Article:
As educators we are aware of the challenges and pressures faced by our students, and reported rising levels of anxiety. High academic expectations, adverse online experiences and fears about the future of our planet are often quoted in the media as contributing to the concerns of young people. Young people themselves report that coping with stress, study problems, mental health and body image are the areas that cause them most concern. (Mission Australia Youth Survey Report 2018).
Is it wise and helpful then, to add to our expectations of students that they also take on leadership roles? Isn’t this just adding more pressure?
Conceptualising and facilitating student leadership in a purposeful way can ensure that it provides students with practical skills and agency, as well as the potential to enhance both wellbeing and academic outcomes.
A recent article published by the Alliance of Girls Schools Australasia, highlights the significance of intrinsic motivation in a world where ‘learners are required to independently access and process copious amounts of information’. Schools’ growing emphasis on the development of critical thinking, creativity and collaborative approaches means that individuals require increasing levels of self-awareness also, so that students can be mindful of their personal strengths and values so they can actively and purposefully engage these in their learning.
The article also references research which indicates ‘that students who are intrinsically motivated to learn have higher academic performance and complete more years of education than students who are not intrinsically driven’. The benefits to behaviour, learning and achievement of intrinsic motivation, as opposed to external rewards, have been proven in numerous studies over the years.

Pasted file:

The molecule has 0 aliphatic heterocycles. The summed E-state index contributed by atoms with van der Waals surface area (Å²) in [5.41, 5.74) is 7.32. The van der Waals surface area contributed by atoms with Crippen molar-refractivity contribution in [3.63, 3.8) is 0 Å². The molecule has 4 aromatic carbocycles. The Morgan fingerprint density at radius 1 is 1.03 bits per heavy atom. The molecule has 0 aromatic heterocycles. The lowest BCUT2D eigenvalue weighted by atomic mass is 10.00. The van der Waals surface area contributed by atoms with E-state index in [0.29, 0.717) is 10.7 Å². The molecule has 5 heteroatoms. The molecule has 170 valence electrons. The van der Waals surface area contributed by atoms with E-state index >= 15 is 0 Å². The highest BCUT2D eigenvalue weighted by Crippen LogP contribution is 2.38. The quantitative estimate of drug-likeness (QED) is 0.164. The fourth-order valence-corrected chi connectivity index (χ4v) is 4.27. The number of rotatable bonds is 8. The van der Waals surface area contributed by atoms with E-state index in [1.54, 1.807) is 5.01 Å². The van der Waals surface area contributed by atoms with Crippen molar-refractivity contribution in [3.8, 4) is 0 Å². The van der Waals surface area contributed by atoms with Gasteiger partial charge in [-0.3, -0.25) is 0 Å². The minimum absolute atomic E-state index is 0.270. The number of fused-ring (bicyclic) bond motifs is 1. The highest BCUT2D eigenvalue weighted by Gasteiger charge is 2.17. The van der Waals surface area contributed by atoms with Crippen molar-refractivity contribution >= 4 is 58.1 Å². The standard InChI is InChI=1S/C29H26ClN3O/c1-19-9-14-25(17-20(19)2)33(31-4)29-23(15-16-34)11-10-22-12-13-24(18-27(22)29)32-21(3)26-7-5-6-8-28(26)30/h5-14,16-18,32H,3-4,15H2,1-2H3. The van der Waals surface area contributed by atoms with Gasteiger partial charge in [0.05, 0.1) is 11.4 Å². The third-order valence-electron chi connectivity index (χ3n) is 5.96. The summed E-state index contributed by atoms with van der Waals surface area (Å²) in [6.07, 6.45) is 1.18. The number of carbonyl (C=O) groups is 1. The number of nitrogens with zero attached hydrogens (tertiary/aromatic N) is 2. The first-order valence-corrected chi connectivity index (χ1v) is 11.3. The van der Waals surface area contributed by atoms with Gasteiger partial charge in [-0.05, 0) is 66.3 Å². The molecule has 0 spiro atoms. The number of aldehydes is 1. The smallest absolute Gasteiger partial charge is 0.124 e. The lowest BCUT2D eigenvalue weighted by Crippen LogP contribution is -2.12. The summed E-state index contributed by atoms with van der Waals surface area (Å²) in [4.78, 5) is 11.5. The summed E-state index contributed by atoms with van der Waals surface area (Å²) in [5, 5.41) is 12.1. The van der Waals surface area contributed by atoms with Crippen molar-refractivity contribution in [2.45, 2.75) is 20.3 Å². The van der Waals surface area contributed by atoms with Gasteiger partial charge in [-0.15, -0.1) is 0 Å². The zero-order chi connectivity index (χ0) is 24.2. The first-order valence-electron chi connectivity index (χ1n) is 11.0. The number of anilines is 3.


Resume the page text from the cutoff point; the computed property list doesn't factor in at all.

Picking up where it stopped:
Experiences of student leadership that are purposeful and involve positive connections with teachers and peers can contribute to the intrinsic motivation needed to support effective learning and wellbeing. Self-determination theory posits that autonomy, competence and relatedness sustain intrinsic motivation. These can arise from student leadership when it is supported by appropriate training, ongoing support and feedback, and involves young people working collaboratively to solve authentic problems and create positive connections.
Educators are continuing to look for authentic opportunities for student agency and voice in learning processes, as exemplified in 2018’s Through Growth to Achievement report. Likewise, schools across Australia, led particularly by Victoria, are responding to the need to provide meaningful outlets and support for young people to be heard and to participate actively in ensuring their safety and wellbeing. Developing and sustaining leadership programs that equip students with both the skills to express themselves, and the mechanisms to make a difference to their communities can contribute powerfully to students’ autonomy, competence and relatedness, and hence the quality of their motivation.
There is currently a plethora of resources and programs available for schools to choose from in order to support their students’ positive behaviour and wellbeing. For various developmental reasons, the impact of universal programs on adolescents has been found to be less effective than at other ages. A recent paper by Yeager, Dahl and Dweck proposes that is due to the increased sensitivity of adolescents to the need for respect and status.
There is an opportunity and a distinct advantage for schools to be strategic about student leadership: to find ways to ensure that the structure and content of leadership programs and activities enable young people to experience the respect of their peers, and an appropriate sense of status as a result. In so doing, it may be possible that the effectiveness of behaviour and wellbeing programs for adolescents is enhanced.
The experience of supported and skilled leadership, rather than simply adding to students’ concerns and commitments, can potentially contribute strongly to young people’s flourishing. Peer Support Australia have developed a Student Representative Council Workshop to support teachers to optimise authentic student engagement in, and leadership of such structures. The Peer Support program also enables rewarding leadership experiences which can contribute to students’ intrinsic motivation and positive behaviour through the respect that leaders experience from their groups and the sense of competence and relatedness that their involvement provides.